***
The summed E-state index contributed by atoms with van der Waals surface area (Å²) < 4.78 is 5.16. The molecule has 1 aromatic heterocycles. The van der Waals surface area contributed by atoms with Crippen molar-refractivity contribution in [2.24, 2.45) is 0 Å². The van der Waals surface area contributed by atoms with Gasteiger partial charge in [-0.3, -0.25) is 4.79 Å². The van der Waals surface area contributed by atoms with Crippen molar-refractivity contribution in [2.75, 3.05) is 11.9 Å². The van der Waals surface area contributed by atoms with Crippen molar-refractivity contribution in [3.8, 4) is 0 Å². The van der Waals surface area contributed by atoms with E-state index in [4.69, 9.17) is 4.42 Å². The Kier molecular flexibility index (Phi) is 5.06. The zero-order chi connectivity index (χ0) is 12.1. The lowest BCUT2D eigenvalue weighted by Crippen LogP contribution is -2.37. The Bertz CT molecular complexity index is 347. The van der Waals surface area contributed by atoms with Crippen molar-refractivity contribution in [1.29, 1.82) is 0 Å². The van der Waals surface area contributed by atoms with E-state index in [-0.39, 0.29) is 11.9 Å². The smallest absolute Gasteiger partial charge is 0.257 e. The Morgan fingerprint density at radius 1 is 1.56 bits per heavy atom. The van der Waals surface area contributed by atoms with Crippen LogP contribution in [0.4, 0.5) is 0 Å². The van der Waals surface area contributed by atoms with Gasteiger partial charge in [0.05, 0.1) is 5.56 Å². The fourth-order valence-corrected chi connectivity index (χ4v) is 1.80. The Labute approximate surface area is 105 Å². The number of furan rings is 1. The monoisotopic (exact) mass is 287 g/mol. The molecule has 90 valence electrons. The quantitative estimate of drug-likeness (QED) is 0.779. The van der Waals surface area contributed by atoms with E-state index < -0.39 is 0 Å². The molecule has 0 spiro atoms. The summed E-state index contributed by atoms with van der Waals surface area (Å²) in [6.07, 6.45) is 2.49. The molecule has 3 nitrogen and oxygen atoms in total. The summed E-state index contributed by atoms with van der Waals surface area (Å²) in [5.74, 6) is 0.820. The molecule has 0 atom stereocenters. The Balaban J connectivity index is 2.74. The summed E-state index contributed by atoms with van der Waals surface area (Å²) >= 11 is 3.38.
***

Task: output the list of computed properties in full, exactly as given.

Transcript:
The summed E-state index contributed by atoms with van der Waals surface area (Å²) < 4.78 is 5.16. The molecule has 1 aromatic heterocycles. The van der Waals surface area contributed by atoms with Crippen molar-refractivity contribution in [2.24, 2.45) is 0 Å². The van der Waals surface area contributed by atoms with Gasteiger partial charge in [-0.3, -0.25) is 4.79 Å². The van der Waals surface area contributed by atoms with Crippen molar-refractivity contribution in [2.75, 3.05) is 11.9 Å². The van der Waals surface area contributed by atoms with Crippen molar-refractivity contribution in [3.8, 4) is 0 Å². The van der Waals surface area contributed by atoms with E-state index in [4.69, 9.17) is 4.42 Å². The Kier molecular flexibility index (Phi) is 5.06. The zero-order chi connectivity index (χ0) is 12.1. The lowest BCUT2D eigenvalue weighted by Crippen LogP contribution is -2.37. The Bertz CT molecular complexity index is 347. The van der Waals surface area contributed by atoms with Crippen molar-refractivity contribution in [1.29, 1.82) is 0 Å². The van der Waals surface area contributed by atoms with E-state index in [-0.39, 0.29) is 11.9 Å². The smallest absolute Gasteiger partial charge is 0.257 e. The Morgan fingerprint density at radius 1 is 1.56 bits per heavy atom. The van der Waals surface area contributed by atoms with Crippen LogP contribution in [0.4, 0.5) is 0 Å². The van der Waals surface area contributed by atoms with Gasteiger partial charge in [0.05, 0.1) is 5.56 Å². The fourth-order valence-corrected chi connectivity index (χ4v) is 1.80. The Labute approximate surface area is 105 Å². The number of furan rings is 1. The monoisotopic (exact) mass is 287 g/mol. The molecule has 90 valence electrons. The quantitative estimate of drug-likeness (QED) is 0.779. The van der Waals surface area contributed by atoms with E-state index < -0.39 is 0 Å². The molecule has 0 spiro atoms. The summed E-state index contributed by atoms with van der Waals surface area (Å²) in [6.07, 6.45) is 2.49. The molecule has 3 nitrogen and oxygen atoms in total. The summed E-state index contributed by atoms with van der Waals surface area (Å²) in [5.74, 6) is 0.820. The molecule has 0 atom stereocenters. The Balaban J connectivity index is 2.74. The summed E-state index contributed by atoms with van der Waals surface area (Å²) >= 11 is 3.38.